Hester says they weren’t sure what would happen next, whether they’d even carry on. “It’s just a thing, isn’t it? Making grandiose plans to start a band but then just getting too busy with the everyday. We were both working full time jobs so it’s miraculous that we managed to find any time for it really,” she reflects. “But being at a festival and being a bit inebriated helps you come up with your best worst ideas – you get that sense of drunken clarity on things,” jokes Rhian. “Yeah, I still have flashbacks of us earnestly declaring to our friends that we were gonna start a band and that the name would be ‘Wet Leg’. The general response being a slightly patronising pat on the back and a ‘Sure you are’”.
Wet Leg, the album, is sad music for party people, and party music for sad people. The main focus was always “good-times-all-the-time” (Angelica) right from the start. Whilst the album is for the most part a representation of that sensibility, a dry and often dark sense of humour ripples through. Whether that’s eviscerating a pretentious ex-boyfriend who sends unwanted texts declaring he’s dreamt you were back together and happily married (Wet Dream) or being sucked into the 3am doom scroll on the magnificent glam-stomp Oh No, reminiscent of an 80s sci-fi film, distilled into two minutes and 29 seconds.
I Don’t Wanna Go Out reflects on clinging to youth through partying and being in bands, while Too Late Now, which closes out the album, is a three-part epic-in waiting that captures confusion and disillusionment; in a near-spoken-word interlude, Rhian rattles through dating apps, TV and a messy, bleak world, wryly settling on a bubble bath “to set me on a higher path”. (She isn’t relaxed enough for baths in real life. “I find it quite hard. I’ve got business to do, I can’t just sit and soak myself into prune-hood.”)
Opener Being In Love sums up that bittersweet give-and-take, starting with a barebones melody before slamming into the chorus. “It is”, says Rhian, “about how being in love is not very conducive to doing much of anything else at all”.
Chaise Longue announced their arrival emphatically, demanding attention like its bratty narrator: “Mummy, daddy, look at me…” “It’s just so dumb,” says Rhian, embracing the Ramones tradition of proud simplicity. “We wanted to introduce ourselves like, we’re not going to be like other bands, we’re not indulging that ‘struggling artist’ thing. We have a sense of humour; start as you mean to go on and that”.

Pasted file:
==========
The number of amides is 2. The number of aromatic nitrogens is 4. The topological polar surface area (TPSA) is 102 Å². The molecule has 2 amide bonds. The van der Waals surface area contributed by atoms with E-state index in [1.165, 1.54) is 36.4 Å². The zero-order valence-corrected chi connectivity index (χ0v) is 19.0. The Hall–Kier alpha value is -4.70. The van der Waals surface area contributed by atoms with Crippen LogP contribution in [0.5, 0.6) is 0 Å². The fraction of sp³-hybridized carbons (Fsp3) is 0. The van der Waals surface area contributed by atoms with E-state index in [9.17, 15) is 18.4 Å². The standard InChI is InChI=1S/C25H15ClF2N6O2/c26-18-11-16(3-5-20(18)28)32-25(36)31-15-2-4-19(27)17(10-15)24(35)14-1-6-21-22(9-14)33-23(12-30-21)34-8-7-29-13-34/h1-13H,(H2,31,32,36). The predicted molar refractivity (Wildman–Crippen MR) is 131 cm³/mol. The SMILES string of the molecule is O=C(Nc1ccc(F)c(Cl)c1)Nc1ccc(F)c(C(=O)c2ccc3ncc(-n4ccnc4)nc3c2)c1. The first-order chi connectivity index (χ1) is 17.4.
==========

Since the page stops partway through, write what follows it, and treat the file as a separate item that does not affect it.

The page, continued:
“That’s the other thing about our band,” says Rhian. “We’re not virtuoso guitarists or anything but making music isn’t about that for us. It’s just: ‘Does it sound good?’ Often it’s the rough bits, the weird wonky melodies that you hold on to.” “Also, are we having fun?” adds Hester, “Being such close friends, starting this band together was such a refreshing experience compared to other bands we’d been in before. We help each other take risks and do things that scare us.” “Courage is found in unlikely places” Rhian adds.
Angelica is named after Rhian’s oldest friend and housemate, and was recorded in Hester’s living room, by bandmate Joshua Mobaraki. It’s a trippy, synth-kissed journey through partiesand regrets. “It’s laced with disenchantment,” Rhian says. “Even though the chorus is ‘good times, all the time’. That’s just impossible, isn’t it?”
Hester takes the lead vocal on the gorgeous, looping Convincing, “about the indifferent feeling you get when you acknowledge that you’re blue and not ready to do anything about it,” she says. “But in the end, it’s only a passing thing, this shadow, even darkness must pass” adds Rhian.
Loving You is a heartbroken kiss-off to a clueless ex who ‘wants to be friends’, while Piece Of Shit is rip-roaring takedown of the very same: “You say you’re a genius, I say you must be joking,” sings Rhian.
Ur Mum brings it to a final climax — “When the lights go down on this fucking town, I know it’s time to go” a lyric that denotes outgrowing the slow pace of life and small town energy of the Isle of Wight in which Rhian lets out her “longest and loudest scream.” Rhian wrote it one evening on a break from her old job as a wardrobe assistant, where she was working on a fast food commercial. “I snuck my guitar into my hotel room and wrote it at the end of a long, boring day,” she explains. “Sometimes it’s just good to have a big scream, isn’t it?”
It is. Wet Leg is cathartic and joyful and punk and scuzzy and above all, it’s fun. “Wet Leg was originally just supposed to be funny” says Rhian. More and more people are now in on the joke with the two of them, but that spirit remains at the centre of what they do. “Home is now behind you. The world is ahead” concludes Hester.